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Dangerous heat blasting Arizona into weekend

Temperatures across Arizona are continuing to set records, with some areas blistering under temperatures of 120 degrees. The Tucson area will remain under an excessive heat warning until Saturday night, with National Weather Service officials cautioning about "brutally hot" days.

Tuesday, Tucson set a record for the date with a high of 115 — just two degrees shy of the all-time record.

An excessive heat warning will be in effect through late Saturday night for Tucson and much of Southern Arizona, with highs of up to 116 degrees possible, while the Phoenix metro area and western deserts may endure even higher temperatures, National Weather Service officials said.

Tucson and a stretch of Baja Arizona from Green Valley to Picacho Peak, from Safford to the east and west to Ajo, Sells and Organ Pipe National Monument, will see "dangerously hot conditions" with afternoon temperatures from 109-116 degrees Sunday.

Around Phoenix, and stretching west to Gila Bend and beyond, thermometers could show 118 degrees. Yuma could see temperatures top out at 121 during the afternoons through Saturday.

Temperatures across the state will be about 10 degrees hotter than normal, forecasters said.

"Extreme heat will significantly increase the potential for heat-related illnesses, particularly for those working or participating in outdoor activities," officials said. "Keep in mind you may need to adjust your plans based on the latest health and safety guidelines from CDC and your local officials. Cooling shelters may need to take your temperature or ask questions about how you are feeling."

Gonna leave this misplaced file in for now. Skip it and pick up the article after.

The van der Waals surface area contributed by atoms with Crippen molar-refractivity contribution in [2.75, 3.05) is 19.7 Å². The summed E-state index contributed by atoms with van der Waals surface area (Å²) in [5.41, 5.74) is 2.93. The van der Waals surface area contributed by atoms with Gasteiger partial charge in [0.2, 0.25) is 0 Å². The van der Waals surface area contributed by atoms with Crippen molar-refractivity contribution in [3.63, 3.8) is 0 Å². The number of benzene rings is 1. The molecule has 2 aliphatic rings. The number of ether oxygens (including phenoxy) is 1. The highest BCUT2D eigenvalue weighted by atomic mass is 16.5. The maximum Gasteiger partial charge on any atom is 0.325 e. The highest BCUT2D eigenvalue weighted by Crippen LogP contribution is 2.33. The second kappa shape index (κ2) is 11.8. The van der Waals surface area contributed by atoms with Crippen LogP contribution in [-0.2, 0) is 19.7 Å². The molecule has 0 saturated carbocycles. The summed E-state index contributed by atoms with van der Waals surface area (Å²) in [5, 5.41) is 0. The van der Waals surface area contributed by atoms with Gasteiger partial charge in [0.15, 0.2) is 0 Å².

From the Weather Service:

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An Excessive Heat Watch means that a period of very hot temperatures, even by local standards, will occur. Actions should be taken to lessen the impact of the extreme heat.

Stay indoors and seek air-conditioned buildings. Drink water, more than usual, and avoid dehydrating alcoholic, sugary, or caffeinated drinks. Dress for the heat — lightweight and light-colored clothing. Eat small meals and eat more often. Monitor those with a higher vulnerability to heat, including small children. Check in on family, friends, and neighbors, especially the elderly. If engaging in outdoor activity, take longer and more frequent breaks and avoid the hottest parts of the day. Never leave kids or pets unattended in cars.

Public cooling shelters are available in some areas. Consult county officials for more details, which may include guidance for proper social distancing measures.

Recognize the signs and symptoms of heat-related illness. Early signs include thirst and muscle cramps. Heat exhaustion may include: cool, moist, pale skin; headache; dizziness; weakness or exhaustion; nausea. The most serious illness is heat stroke, which may include: vomiting; confusion; throbbing headache; decreased alertness or loss of consciousness; high body temperature (above 105F); hot, dry skin; rapid, weak pulse; rapid, shallow breathing; seizures. Heat stroke can be DEADLY. Treat as an emergency and call 911.

Researchers at San Francisco State University conducted a study in 2003 that showed that the temperature inside a vehicle can rise to 114 degrees on a 95 degree day, and will rapidly rise to 140 in under an hour even with the windows open.

The spike in temperatures comes after a relatively mild period in Tucson. Only twice in May did the recorded high temperature here reach 100 degrees, with a handful of days only seeing highs in the 80s. To start June, nearly every day was 100-102 degrees, before the heat wave began last weekend. Starting last Saturday, the afternoon high has been at least 110 degrees.

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